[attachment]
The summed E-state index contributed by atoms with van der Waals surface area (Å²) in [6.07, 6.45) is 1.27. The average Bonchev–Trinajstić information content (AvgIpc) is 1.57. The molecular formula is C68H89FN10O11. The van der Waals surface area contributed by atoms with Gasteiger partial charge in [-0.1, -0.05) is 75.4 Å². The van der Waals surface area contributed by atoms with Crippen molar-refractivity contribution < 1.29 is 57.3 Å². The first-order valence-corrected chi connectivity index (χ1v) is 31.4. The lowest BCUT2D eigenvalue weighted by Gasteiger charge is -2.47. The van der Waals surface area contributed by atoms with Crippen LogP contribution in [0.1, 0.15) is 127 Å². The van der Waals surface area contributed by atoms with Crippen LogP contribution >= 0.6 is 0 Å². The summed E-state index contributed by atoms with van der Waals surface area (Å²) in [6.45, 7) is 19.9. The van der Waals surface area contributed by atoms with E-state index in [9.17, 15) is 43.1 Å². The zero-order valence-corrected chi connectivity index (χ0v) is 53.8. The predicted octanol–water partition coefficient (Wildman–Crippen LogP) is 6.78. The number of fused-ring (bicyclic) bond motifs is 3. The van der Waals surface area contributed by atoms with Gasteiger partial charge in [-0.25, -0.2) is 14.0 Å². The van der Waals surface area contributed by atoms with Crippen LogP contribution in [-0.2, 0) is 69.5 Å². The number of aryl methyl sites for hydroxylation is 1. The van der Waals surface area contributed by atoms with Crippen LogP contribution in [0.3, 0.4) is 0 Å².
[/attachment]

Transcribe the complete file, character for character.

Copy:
The summed E-state index contributed by atoms with van der Waals surface area (Å²) in [6.07, 6.45) is 1.27. The average Bonchev–Trinajstić information content (AvgIpc) is 1.57. The molecular formula is C68H89FN10O11. The van der Waals surface area contributed by atoms with Gasteiger partial charge in [-0.1, -0.05) is 75.4 Å². The van der Waals surface area contributed by atoms with Crippen molar-refractivity contribution < 1.29 is 57.3 Å². The first-order valence-corrected chi connectivity index (χ1v) is 31.4. The lowest BCUT2D eigenvalue weighted by Gasteiger charge is -2.47. The van der Waals surface area contributed by atoms with Crippen LogP contribution in [0.1, 0.15) is 127 Å². The van der Waals surface area contributed by atoms with Crippen LogP contribution >= 0.6 is 0 Å². The summed E-state index contributed by atoms with van der Waals surface area (Å²) in [6.45, 7) is 19.9. The van der Waals surface area contributed by atoms with E-state index in [9.17, 15) is 43.1 Å². The zero-order valence-corrected chi connectivity index (χ0v) is 53.8. The predicted octanol–water partition coefficient (Wildman–Crippen LogP) is 6.78. The number of fused-ring (bicyclic) bond motifs is 3. The van der Waals surface area contributed by atoms with Gasteiger partial charge in [-0.25, -0.2) is 14.0 Å². The van der Waals surface area contributed by atoms with Crippen LogP contribution in [-0.2, 0) is 69.5 Å². The number of aryl methyl sites for hydroxylation is 1. The van der Waals surface area contributed by atoms with Crippen LogP contribution in [0.3, 0.4) is 0 Å².